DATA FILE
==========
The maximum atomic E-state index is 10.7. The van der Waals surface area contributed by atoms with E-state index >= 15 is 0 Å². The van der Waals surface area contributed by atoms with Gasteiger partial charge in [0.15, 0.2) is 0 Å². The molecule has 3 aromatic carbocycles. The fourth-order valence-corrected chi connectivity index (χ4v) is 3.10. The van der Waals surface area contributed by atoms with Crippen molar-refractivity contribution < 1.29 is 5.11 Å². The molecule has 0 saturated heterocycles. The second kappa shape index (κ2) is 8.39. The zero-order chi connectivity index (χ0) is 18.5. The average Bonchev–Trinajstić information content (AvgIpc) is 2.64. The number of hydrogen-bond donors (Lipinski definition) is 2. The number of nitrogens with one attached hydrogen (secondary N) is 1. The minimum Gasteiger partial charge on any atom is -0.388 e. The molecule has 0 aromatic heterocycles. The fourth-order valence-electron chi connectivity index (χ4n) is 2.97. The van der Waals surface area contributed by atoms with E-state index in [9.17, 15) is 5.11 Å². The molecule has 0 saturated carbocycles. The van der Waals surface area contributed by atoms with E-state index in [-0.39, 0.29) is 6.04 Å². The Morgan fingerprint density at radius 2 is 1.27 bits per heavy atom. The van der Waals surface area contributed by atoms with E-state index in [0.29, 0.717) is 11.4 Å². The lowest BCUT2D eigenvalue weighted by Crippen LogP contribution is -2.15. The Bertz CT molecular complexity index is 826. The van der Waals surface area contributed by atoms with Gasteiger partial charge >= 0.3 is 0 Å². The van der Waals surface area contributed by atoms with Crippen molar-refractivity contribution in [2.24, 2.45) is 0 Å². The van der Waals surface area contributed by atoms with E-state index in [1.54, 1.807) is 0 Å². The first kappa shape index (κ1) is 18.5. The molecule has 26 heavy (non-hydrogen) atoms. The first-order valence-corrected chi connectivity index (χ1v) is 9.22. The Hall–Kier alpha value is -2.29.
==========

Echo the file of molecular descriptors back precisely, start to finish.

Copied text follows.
The maximum atomic E-state index is 10.7. The van der Waals surface area contributed by atoms with E-state index >= 15 is 0 Å². The van der Waals surface area contributed by atoms with Gasteiger partial charge in [0.15, 0.2) is 0 Å². The molecule has 3 aromatic carbocycles. The fourth-order valence-corrected chi connectivity index (χ4v) is 3.10. The van der Waals surface area contributed by atoms with Crippen molar-refractivity contribution < 1.29 is 5.11 Å². The molecule has 0 saturated heterocycles. The second kappa shape index (κ2) is 8.39. The zero-order chi connectivity index (χ0) is 18.5. The average Bonchev–Trinajstić information content (AvgIpc) is 2.64. The number of hydrogen-bond donors (Lipinski definition) is 2. The number of nitrogens with one attached hydrogen (secondary N) is 1. The minimum Gasteiger partial charge on any atom is -0.388 e. The molecule has 0 aromatic heterocycles. The fourth-order valence-electron chi connectivity index (χ4n) is 2.97. The van der Waals surface area contributed by atoms with E-state index in [9.17, 15) is 5.11 Å². The molecule has 0 saturated carbocycles. The van der Waals surface area contributed by atoms with E-state index in [-0.39, 0.29) is 6.04 Å². The Morgan fingerprint density at radius 2 is 1.27 bits per heavy atom. The van der Waals surface area contributed by atoms with E-state index in [0.29, 0.717) is 11.4 Å². The lowest BCUT2D eigenvalue weighted by Crippen LogP contribution is -2.15. The Bertz CT molecular complexity index is 826. The van der Waals surface area contributed by atoms with Gasteiger partial charge >= 0.3 is 0 Å². The van der Waals surface area contributed by atoms with Crippen molar-refractivity contribution in [2.24, 2.45) is 0 Å². The van der Waals surface area contributed by atoms with E-state index in [1.54, 1.807) is 0 Å². The first kappa shape index (κ1) is 18.5. The molecule has 26 heavy (non-hydrogen) atoms. The first-order valence-corrected chi connectivity index (χ1v) is 9.22. The Hall–Kier alpha value is -2.29.